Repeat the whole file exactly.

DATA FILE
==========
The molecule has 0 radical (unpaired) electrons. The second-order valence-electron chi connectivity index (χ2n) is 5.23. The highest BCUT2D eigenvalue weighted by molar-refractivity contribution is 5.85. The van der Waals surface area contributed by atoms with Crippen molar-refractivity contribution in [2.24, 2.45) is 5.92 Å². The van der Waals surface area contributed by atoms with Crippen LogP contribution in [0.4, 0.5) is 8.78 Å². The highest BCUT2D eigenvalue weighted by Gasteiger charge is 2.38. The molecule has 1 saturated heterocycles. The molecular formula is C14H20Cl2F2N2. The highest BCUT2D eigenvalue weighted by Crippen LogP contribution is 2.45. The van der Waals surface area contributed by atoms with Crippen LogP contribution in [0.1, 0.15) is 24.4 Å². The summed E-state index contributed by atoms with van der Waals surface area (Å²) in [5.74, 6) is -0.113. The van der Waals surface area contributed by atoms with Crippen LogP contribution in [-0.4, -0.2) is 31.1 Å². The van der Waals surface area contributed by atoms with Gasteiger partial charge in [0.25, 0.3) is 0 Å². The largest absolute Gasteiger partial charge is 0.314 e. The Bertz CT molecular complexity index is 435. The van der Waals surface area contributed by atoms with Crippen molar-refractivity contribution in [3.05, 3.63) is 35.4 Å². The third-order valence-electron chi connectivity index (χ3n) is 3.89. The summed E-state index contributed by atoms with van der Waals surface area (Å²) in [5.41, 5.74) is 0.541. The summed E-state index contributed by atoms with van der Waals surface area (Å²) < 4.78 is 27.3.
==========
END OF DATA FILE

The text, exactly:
The molecule has 0 radical (unpaired) electrons. The second-order valence-electron chi connectivity index (χ2n) is 5.23. The highest BCUT2D eigenvalue weighted by molar-refractivity contribution is 5.85. The van der Waals surface area contributed by atoms with Crippen molar-refractivity contribution in [2.24, 2.45) is 5.92 Å². The van der Waals surface area contributed by atoms with Crippen LogP contribution in [0.4, 0.5) is 8.78 Å². The highest BCUT2D eigenvalue weighted by Gasteiger charge is 2.38. The molecule has 1 saturated heterocycles. The molecular formula is C14H20Cl2F2N2. The highest BCUT2D eigenvalue weighted by Crippen LogP contribution is 2.45. The van der Waals surface area contributed by atoms with Crippen LogP contribution in [0.1, 0.15) is 24.4 Å². The summed E-state index contributed by atoms with van der Waals surface area (Å²) in [5.74, 6) is -0.113. The van der Waals surface area contributed by atoms with Crippen LogP contribution in [-0.4, -0.2) is 31.1 Å². The van der Waals surface area contributed by atoms with Gasteiger partial charge in [0.25, 0.3) is 0 Å². The largest absolute Gasteiger partial charge is 0.314 e. The Bertz CT molecular complexity index is 435. The van der Waals surface area contributed by atoms with Crippen molar-refractivity contribution in [3.05, 3.63) is 35.4 Å². The third-order valence-electron chi connectivity index (χ3n) is 3.89. The summed E-state index contributed by atoms with van der Waals surface area (Å²) in [5.41, 5.74) is 0.541. The summed E-state index contributed by atoms with van der Waals surface area (Å²) < 4.78 is 27.3.